Installing Fiche as a Service

I started playing with fiche as a way to keep a personal pastebin. I like it so much I set it up as a permanent service on my Ubuntu 16.04 box. It’s pretty simple to setup, but there were enough bumps that I wanted to make sure I wrote up a howto in case I want to do this again later.

Get fiche

Get fiche from the Github page

git clone

Build and install fiche

There are instructions on the web site but I had issues. Once I got the repo cloned and changed to it’s directory, the Github page says to build (make) and install (sudo make install).
make went off without a hitch


I, however kept getting an error trying to sudo make install:

[master √] :$ sudo make install
install -m 0755 fiche
install: missing destination file operand after 'fiche'
Try 'install --help' for more information.
Makefile:12: recipe for target 'install' failed
make: *** [install] Error 1

After looking at the Makefile, it seems like all sudo make install does is copy the executable to an unspecified location

After I tried specifying a location, I just gave up and copied the file myself to /usr/local/bin

sudo cp fiche /usr/local/bin/

That seemed to do the trick.

Configuring Apache

I want my fiche snippets to be accessible via the web. Fiche stores each snippet as an index.txt file inside a randomly generated directory name. So I needed to configure fiche to send files to a directory in /var/www/html/ and make Apache serve index.txt files along with the usual suspects (index.htm, index.html…etc)

I decided to make this a subdirectory of my RootDocument rather than a virtual directory, but you can handle it either way.

First of all I made a new directory for my snippets and set the ownership to apache (www-data on Ubuntu, apache on RHEL/CentOS):

sudo mkdir /var/www/html/fiche
sudo chown www-data:www-data /var/www/html/fiche

Then I modified the dir module to accept index.txt as a valid index file:


sudo vim /etc/apache2/mods-available/dir.conf


sudo vim /etc/httpd/conf/httpd.conf

Add index.txt to the DirectoryIndex stanza, so the file looks something like this:

<IfModule mod_dir.c>    DirectoryIndex index.txt index.html index.cgi index.php index.xhtml index.htm</IfModule>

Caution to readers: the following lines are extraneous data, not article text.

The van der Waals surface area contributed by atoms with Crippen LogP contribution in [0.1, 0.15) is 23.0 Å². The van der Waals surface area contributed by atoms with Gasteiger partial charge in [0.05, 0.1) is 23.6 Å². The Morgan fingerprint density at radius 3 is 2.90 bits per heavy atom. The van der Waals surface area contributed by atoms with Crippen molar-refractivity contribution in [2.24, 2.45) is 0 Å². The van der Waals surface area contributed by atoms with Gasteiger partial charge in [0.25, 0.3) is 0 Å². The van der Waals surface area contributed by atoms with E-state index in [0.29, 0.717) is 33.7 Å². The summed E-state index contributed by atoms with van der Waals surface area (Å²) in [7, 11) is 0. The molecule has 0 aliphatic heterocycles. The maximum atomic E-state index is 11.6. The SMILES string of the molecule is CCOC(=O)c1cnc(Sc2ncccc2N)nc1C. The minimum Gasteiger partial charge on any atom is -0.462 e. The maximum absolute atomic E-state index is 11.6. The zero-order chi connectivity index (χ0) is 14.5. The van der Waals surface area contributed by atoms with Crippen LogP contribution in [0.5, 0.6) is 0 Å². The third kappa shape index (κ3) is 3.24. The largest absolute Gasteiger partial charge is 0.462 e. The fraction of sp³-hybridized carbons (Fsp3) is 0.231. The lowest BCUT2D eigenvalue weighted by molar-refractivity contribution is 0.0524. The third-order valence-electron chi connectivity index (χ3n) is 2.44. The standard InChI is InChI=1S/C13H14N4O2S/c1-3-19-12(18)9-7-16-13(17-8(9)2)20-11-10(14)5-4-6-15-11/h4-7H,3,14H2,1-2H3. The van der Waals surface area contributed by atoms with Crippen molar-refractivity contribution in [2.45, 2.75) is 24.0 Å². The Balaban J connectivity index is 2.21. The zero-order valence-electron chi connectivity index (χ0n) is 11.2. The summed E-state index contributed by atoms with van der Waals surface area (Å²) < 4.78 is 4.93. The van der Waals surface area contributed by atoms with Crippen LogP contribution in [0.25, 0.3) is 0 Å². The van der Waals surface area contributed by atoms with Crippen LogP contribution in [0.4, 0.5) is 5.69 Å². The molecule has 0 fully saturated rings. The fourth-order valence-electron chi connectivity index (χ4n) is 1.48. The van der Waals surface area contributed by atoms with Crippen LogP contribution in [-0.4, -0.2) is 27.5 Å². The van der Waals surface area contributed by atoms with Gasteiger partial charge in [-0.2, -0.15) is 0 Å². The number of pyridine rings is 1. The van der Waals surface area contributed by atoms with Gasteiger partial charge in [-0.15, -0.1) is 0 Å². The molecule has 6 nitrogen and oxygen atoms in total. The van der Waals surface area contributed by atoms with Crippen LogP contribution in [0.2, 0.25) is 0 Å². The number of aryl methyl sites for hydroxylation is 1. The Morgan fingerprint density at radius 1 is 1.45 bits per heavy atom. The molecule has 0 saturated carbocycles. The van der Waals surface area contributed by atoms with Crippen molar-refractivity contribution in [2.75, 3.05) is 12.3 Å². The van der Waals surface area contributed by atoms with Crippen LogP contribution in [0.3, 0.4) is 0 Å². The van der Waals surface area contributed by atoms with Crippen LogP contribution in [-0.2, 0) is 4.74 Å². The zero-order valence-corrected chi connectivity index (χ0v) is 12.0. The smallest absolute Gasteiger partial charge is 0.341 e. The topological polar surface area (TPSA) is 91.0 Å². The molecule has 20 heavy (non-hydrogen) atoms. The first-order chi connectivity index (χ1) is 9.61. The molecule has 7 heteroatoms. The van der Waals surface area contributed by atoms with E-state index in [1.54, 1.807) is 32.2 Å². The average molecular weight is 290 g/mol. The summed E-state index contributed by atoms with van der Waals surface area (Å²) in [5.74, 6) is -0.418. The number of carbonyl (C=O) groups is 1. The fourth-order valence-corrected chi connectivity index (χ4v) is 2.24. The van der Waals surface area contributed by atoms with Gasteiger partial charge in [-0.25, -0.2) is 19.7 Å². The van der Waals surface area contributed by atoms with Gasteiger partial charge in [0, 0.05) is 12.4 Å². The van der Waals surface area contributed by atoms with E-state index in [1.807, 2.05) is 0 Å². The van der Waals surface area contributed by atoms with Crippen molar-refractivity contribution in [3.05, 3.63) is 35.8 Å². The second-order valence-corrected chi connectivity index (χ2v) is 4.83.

Then restart apache

sudo apachectl graceful

Test fiche

Now to make sure the above worked I started fiche from the command line with the following options:


fiche -s6 -d -o /var/www/html/fiche/ -u www-data:www-data -D


fiche -s6 -d -o /var/www/html/fiche/ -u apache

The -s specifies the slug size (default 4)

The -d specifies the URL from which I want to serve fiche.

The -o specifies the location on the file system to store snippets

The -u specifies the user to run this process as. In this case it runs as the Apache user

The -D daemonizes the process so it runs in the background.

NOTE: add -S to the command line if you want to return an HTTPS URL

Then I sent a test snippet:

echo "This is a test" | nc 9999

Fiche returned a URL which I plugged into my browser and was pleased to see

This is a test

On the screen. Success!

Create a systemd service

Now I want fiche to run all the time without me having to remember to start it after reboots. Since I’m running this on an Ubuntu 16.04 box, I need to create a systemd service.

Create the file /etc/systemd/system/fiche.service

sudo vim /etc/systemd/system/fiche.service

With these contents


ExecStart=/usr/local/bin/fiche -S -d -o /var/www/html/fiche/ -u www-data


Save and quit.

Enable the new service:

sudo systemctl enable fiche

Then start the new service:

sudo systemctl start fiche

Test by sending another snippet

echo "This is a test" | nc 9999

Visit the URL that gets returned and (hopefully) you’re in business!

Cleaning up

If you use fiche a lot you are going to eventually have dozens (or hundreds? thousands?) of randomly named directories on your web server. Common sense says to clean things up after a time. I chose a cron job that purges snips older than 14 days:

# Clean up fiche pastebin at 2am daily
00    02    *    *    *    find /var/www/html/pastebin -type d -mtime +14 -exec rm -rf {} \;


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